Parents and adults can ‘spark’ youth interest in science

Parents and caring adults can help youth develop an interest in science outside of the school day which may help lead to a rewarding career.

According to the National Assessment for Educational Progress (NAEP) 2009 nation’s report card, less than one-third of United States elementary and high school students have a solid grasp of science. Even more staggering is the fact that only five percent of our college graduates earn science, technological, engineering, and mathematical (STEM) degrees, yet the National Governors Association reports that STEM job holders earn 11 percent higher wages compared to the same-degree counterparts in other jobs.

In 2010, the unemployment rate for STEM workers was 5.3 percent, for all other occupations, it was 10 percent. Over the past 10 years STEM jobs grew three times faster than jobs that aren’t connected to the STEM fields. STEM jobs are predicted to grow 17 percent from 2008-2018. Compared to Japan’s 66 percent and China’s 59 percent of college graduates in the same fields, the question has been posed as to how the U.S. will be able to compete in the present global and technological industry. Why is there a lack of interest in science career fields? What can parents and other caring adults do to help youth develop an interest in science?

Science is about discovery. MSU Extension defines it as the study of the world around us. Parents and adults who work with youth can ‘spark’ a youth’s scientific interest by focusing on the youth’s interest in a specific topic or question. Often times, adults want to provide the easy answer to a youth’s question, but it’s actually through the process of scientific discovery, trial and error and exploration that youth will develop an interest to learn more. Some techniques that you may use include:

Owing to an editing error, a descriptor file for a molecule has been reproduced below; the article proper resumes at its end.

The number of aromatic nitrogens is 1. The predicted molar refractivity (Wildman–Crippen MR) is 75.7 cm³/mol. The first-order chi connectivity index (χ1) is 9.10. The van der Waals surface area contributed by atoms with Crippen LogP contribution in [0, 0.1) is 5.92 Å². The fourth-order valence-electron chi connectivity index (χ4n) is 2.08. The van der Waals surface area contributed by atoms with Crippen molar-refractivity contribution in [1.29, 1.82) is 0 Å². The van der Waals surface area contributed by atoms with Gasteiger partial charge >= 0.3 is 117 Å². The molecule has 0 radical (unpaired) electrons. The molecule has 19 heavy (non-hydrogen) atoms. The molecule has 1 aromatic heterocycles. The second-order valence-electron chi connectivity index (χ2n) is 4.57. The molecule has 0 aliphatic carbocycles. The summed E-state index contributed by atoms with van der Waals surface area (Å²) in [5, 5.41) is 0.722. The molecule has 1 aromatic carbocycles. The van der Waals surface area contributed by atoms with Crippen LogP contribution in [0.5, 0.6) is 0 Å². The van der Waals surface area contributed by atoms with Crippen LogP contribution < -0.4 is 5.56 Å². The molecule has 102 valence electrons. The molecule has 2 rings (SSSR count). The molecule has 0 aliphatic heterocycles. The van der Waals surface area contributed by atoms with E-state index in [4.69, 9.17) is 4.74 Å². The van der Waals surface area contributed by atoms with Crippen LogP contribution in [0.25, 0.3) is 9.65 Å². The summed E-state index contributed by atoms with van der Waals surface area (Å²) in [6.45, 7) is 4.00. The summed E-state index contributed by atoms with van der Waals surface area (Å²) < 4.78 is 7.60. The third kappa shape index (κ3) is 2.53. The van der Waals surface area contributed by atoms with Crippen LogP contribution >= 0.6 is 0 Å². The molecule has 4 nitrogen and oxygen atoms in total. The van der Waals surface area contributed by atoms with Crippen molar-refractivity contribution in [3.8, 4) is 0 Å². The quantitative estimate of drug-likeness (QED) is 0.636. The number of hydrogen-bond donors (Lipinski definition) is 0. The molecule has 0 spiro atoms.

• Start with a ‘spark’, i.e. a topic of their interest.
  • Pose a challenge for them to figure out.
  • Direct them to find the answer to the questions they have.

Check out Science Buddies for Parents to see more resources and ideas on how you can play a role.

4-H offers many non-formal avenues in which parents and adults can get involved in helping youth ‘spark’ their scientific interest that may then lead to a STEM career. MSU Extension offers many opportunities for youth and adults to learn more about science, they can attend after-school ‘Science Blast’ events, adult and teen leader science workshops and visit the hands-on science blast in the class curriculum guide at MSU Extension’s Science Blast site.

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